Chapter Three: Policy and Politics

3.4 Central Dilemmas in Canadian Education

Several ongoing tensions or dilemmas characterize Canadian education politics.

Centralization versus decentralization has to do with where authority over educational decisions will be located. Will it be at the local level—the school or school district—or will provincial governments take on a greater degree of control? Should curricula be set locally or provincially? Should students be evaluated within the school or through provincial examinations? Should schools be able to hire whomever they want as teachers, or must all teachers meet certain provincial requirements?

Professional authority versus lay authority deals with the amount of control over schooling exercised by teachers and administrators as opposed to parents and community members. Examples of this tension include debates over the degree of freedom teachers should have to control their own subject matter and teaching style, over whether hiring decisions should be made by school boards or by superintendents and principals, over whether parents should have a role in evaluating school programs, and so on.

The tensions between uniformity and diversity concern whether the school system will be standard in its operation across communities, regions, and even provinces, or whether schools will vary across settings because the Canadian population is so diverse. Historically, language and religion have been particularly prominent aspects of the struggle over diversity. Some of the most vociferous debates in Canadian education continue to revolve around the issue of how and to what degree we as a society are prepared to accommodate a diversity of linguistic and religious views. The varying arrangements across Canada in regard to religion and language show how differently these questions have been answered depending on circumstances. And Canadians still face many unresolved issues concerning diversity. Do we provide separate ethnic schools in our cities? Do we teach primary level students whose first language is not English in their mother tongue? Do we produce textbooks and teaching materials in languages such as Italian, Hindi, and Chinese as well as French, English, Inuktitut, and Cree? What does it mean to provide equal opportunities in schools for girls and women in areas such as science and technology? How do we safeguard the rights of minority groups while seeking to maintain essential elements of a common curriculum?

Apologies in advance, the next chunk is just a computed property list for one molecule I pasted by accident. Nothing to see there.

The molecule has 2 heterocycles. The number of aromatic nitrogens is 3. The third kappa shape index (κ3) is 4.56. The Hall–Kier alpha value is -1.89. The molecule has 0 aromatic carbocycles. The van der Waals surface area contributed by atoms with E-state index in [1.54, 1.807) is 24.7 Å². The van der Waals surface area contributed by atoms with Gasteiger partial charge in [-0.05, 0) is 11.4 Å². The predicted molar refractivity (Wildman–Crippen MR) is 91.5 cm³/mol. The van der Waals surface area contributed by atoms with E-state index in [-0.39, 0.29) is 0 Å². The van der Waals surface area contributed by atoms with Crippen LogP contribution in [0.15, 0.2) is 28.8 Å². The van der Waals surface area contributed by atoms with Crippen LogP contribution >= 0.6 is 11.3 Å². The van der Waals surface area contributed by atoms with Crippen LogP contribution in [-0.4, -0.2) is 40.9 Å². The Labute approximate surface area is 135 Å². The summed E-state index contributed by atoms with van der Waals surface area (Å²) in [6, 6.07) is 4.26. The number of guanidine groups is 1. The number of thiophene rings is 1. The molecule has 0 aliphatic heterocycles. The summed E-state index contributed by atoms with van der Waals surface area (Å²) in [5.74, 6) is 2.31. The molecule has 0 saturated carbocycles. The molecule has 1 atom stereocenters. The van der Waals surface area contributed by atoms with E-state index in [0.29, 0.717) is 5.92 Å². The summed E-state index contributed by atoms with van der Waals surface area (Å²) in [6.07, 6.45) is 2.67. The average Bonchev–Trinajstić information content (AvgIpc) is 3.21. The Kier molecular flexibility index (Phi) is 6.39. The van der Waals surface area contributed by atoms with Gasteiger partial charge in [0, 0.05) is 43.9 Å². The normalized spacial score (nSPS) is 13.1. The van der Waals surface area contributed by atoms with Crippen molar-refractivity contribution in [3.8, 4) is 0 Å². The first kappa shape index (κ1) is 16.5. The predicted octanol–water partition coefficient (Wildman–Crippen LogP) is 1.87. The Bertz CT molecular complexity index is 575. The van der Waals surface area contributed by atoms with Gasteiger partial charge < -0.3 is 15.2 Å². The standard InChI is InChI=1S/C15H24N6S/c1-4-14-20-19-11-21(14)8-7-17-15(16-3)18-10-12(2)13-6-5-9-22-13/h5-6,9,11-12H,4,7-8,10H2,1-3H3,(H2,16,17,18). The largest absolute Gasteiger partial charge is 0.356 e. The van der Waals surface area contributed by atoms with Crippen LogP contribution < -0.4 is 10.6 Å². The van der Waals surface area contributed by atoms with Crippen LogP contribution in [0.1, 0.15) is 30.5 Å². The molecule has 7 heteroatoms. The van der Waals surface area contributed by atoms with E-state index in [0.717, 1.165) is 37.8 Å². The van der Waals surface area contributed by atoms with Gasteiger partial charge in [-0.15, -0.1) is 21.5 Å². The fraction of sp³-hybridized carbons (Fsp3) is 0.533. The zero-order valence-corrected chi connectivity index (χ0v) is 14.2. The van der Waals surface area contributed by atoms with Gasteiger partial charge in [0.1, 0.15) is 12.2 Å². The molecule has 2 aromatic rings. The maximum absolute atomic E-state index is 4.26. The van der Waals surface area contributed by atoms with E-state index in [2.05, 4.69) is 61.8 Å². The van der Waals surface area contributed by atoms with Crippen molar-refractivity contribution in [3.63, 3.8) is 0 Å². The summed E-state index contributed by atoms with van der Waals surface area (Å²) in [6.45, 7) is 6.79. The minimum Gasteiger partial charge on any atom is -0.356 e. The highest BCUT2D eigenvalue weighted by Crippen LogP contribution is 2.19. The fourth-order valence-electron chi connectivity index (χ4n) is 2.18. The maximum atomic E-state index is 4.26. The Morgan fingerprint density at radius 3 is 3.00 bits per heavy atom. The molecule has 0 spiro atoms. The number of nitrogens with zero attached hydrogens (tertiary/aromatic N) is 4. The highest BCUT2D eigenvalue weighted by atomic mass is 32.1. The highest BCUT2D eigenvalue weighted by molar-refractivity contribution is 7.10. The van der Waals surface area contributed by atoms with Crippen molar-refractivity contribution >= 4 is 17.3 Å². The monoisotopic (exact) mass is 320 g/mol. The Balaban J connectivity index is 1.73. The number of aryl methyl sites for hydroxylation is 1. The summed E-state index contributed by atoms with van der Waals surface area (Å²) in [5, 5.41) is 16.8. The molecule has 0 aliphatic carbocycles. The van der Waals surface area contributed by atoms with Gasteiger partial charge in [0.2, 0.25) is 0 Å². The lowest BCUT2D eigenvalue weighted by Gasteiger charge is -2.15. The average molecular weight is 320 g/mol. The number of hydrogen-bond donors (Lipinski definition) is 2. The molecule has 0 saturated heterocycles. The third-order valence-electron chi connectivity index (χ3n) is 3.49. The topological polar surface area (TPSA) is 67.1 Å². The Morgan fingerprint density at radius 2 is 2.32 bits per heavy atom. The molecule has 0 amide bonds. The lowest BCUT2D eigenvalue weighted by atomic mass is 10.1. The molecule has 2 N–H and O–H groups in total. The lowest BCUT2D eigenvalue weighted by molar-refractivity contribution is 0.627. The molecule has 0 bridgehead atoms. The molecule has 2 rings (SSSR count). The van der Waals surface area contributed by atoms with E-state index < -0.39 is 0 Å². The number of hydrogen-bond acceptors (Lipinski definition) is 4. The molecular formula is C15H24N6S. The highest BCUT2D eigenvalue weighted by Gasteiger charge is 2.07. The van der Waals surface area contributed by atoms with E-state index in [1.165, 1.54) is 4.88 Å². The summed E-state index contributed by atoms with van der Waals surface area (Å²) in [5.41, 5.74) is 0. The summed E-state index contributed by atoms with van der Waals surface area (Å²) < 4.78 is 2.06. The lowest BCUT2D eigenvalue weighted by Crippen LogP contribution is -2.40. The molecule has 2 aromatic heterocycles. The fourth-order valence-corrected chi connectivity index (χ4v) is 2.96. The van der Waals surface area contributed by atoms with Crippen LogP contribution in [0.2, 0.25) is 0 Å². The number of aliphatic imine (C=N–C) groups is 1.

These tensions run through many aspects of educational policymaking and politics, as will be illustrated in the remainder of this chapter.


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